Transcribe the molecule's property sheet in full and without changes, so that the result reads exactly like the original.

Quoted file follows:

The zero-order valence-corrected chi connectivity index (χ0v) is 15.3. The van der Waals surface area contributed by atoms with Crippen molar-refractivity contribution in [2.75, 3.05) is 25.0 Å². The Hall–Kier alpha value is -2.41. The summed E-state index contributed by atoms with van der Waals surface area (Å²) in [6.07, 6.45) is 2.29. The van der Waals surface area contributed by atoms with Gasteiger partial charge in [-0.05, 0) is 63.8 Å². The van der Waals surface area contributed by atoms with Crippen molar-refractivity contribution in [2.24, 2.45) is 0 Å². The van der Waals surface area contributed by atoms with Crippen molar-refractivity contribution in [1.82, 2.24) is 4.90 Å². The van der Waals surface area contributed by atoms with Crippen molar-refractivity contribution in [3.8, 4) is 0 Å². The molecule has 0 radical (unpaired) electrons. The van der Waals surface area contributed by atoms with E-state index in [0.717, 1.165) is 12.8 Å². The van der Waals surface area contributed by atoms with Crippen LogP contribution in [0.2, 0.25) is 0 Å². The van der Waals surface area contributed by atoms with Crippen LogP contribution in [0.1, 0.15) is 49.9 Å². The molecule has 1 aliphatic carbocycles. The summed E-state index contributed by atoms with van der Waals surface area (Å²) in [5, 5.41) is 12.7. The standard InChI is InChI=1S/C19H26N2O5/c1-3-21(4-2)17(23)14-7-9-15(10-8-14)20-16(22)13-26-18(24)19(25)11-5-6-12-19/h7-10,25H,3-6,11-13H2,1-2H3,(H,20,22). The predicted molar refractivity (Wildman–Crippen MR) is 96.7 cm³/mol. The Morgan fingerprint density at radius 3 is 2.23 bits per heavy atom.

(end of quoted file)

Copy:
The zero-order valence-corrected chi connectivity index (χ0v) is 15.3. The van der Waals surface area contributed by atoms with Crippen molar-refractivity contribution in [2.75, 3.05) is 25.0 Å². The Hall–Kier alpha value is -2.41. The summed E-state index contributed by atoms with van der Waals surface area (Å²) in [6.07, 6.45) is 2.29. The van der Waals surface area contributed by atoms with Gasteiger partial charge in [-0.05, 0) is 63.8 Å². The van der Waals surface area contributed by atoms with Crippen molar-refractivity contribution in [2.24, 2.45) is 0 Å². The van der Waals surface area contributed by atoms with Crippen molar-refractivity contribution in [1.82, 2.24) is 4.90 Å². The van der Waals surface area contributed by atoms with Crippen molar-refractivity contribution in [3.8, 4) is 0 Å². The molecule has 0 radical (unpaired) electrons. The van der Waals surface area contributed by atoms with E-state index in [0.717, 1.165) is 12.8 Å². The van der Waals surface area contributed by atoms with Crippen LogP contribution in [0.2, 0.25) is 0 Å². The van der Waals surface area contributed by atoms with Crippen LogP contribution in [0.1, 0.15) is 49.9 Å². The molecule has 1 aliphatic carbocycles. The summed E-state index contributed by atoms with van der Waals surface area (Å²) in [5, 5.41) is 12.7. The standard InChI is InChI=1S/C19H26N2O5/c1-3-21(4-2)17(23)14-7-9-15(10-8-14)20-16(22)13-26-18(24)19(25)11-5-6-12-19/h7-10,25H,3-6,11-13H2,1-2H3,(H,20,22). The predicted molar refractivity (Wildman–Crippen MR) is 96.7 cm³/mol. The Morgan fingerprint density at radius 3 is 2.23 bits per heavy atom.